The historical Buddha was born in approximately 570 B.C. in Northern India. As a young man he spent six years searching and meditating. He then recognized the true nature of mind, thus becoming Buddha - the "awakened one." His teachings, which make beings fearless, joyful and kind, are the main religion of several East Asian countries.
Since the early seventies, Buddhism's profound view and vast number of methods have inspired and fascinated a growing number of people in Western cultures. Buddha is seen as a timeless mirror of mind's inherent potential.
The Buddha gave methods by which full enlightenment may be attained. He made clear which teachings relate to ultimate or conditional truth. The Buddha showed his students in practical and understandable ways how to use all experiences in life as steps toward enlightenment, giving methods that lead to deep and lasting happiness.
He encouraged his students to be skeptical, inviting them to thoroughly check for themselves, whether his teachings were dogmatic or truly liberating. Buddhist meditation methods can generate powerful inner change enabling experiences to be integrated directly towards enriching our lives. These skillful methods allow the levels of consciousness already reached through meditation to become anchored in a way that they are never again lost. The highest teaching known as Chag Chen or Dzogchen, as Mahamudra or Maha Ati, allows us to open to the experience of total non-separation between subject, object and action.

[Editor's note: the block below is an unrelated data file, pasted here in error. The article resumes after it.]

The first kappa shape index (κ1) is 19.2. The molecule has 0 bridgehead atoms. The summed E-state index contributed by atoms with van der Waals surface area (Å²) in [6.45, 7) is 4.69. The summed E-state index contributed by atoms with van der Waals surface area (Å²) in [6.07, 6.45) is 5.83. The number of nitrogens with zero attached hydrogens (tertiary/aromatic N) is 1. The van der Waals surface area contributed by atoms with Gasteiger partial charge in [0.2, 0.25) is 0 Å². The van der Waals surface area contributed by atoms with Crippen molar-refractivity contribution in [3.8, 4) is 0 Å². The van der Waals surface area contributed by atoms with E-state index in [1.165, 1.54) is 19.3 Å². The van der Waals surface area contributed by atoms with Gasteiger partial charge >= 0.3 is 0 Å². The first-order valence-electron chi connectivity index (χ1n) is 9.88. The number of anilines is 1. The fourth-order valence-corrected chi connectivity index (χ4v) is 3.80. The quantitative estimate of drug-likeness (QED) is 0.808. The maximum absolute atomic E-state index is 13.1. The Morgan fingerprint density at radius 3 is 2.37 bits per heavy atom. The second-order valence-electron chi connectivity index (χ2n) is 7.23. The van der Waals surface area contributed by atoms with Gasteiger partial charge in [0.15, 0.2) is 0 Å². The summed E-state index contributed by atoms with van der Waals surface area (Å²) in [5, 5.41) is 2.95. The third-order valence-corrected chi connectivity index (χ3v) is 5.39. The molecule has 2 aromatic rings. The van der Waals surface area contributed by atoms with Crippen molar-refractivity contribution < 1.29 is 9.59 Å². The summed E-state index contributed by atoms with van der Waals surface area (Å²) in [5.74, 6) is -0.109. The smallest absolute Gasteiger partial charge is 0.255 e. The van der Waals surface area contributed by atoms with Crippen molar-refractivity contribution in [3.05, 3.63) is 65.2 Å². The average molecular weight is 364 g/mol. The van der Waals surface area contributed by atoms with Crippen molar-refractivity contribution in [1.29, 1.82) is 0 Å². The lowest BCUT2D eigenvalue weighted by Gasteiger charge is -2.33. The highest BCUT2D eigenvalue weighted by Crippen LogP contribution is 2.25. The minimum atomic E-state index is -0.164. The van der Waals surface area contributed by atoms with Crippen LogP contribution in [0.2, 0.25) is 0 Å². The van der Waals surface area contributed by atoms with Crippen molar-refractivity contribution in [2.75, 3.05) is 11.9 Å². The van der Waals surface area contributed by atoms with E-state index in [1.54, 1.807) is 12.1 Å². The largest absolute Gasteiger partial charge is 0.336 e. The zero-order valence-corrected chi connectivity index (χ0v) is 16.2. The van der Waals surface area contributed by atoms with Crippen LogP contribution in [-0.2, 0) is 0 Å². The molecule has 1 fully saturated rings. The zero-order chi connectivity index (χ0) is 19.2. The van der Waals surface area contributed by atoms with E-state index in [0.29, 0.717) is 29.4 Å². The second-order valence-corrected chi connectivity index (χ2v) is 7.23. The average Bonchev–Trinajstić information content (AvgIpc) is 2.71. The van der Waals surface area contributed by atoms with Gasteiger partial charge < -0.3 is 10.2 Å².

Karma means cause and effect, not fate. The understanding that each of us is responsible for our own lives makes it possible to consciously generate positive impressions which bring happiness while avoiding the causes of future suffering. Positive states of mind may be effectively strengthened through the methods of the Diamond Way, while negative impressions waiting to mature, can be transformed into wisdom.
In Buddhism, meditation means, "effortlessly remaining in what is." This state may be brought about by calming and holding the mind, when compassion and wisdom are realized, or by working with our bodies? energy channels and meditating on light forms of the Buddhas.
The most effective method, if one can do it, is the constant identification with one's own Buddha nature, and the experience of always being in a Pure Land, both of which are taught in the Diamond Way. When the oneness of the seer, what is seen and the act of seeing is unbroken, in and between the times of meditation, the goal, Mahamudra is reached.
Liberation and Enlightenment
In the process of becoming liberated, one first discovers that body, thoughts, and feelings are in a constant state of change and flux. There is therefore no basis for a real existing ego or 'self.' One stops feeling like a target, taking one's suffering personally. When one thinks, "there is suffering" instead of "I suffer," one becomes invulnerable and free.
Enlightenment is the second and ultimate step. Here, the clear light of mind radiates through every experience. Past, present, and future, "here" or "there," all are expressions of mind's timeless richness. In enlightenment, mind naturally expresses fearlessness, joy, and compassion and remains effortless and spontaneous in whatever happens.
Buddhist schools. >>>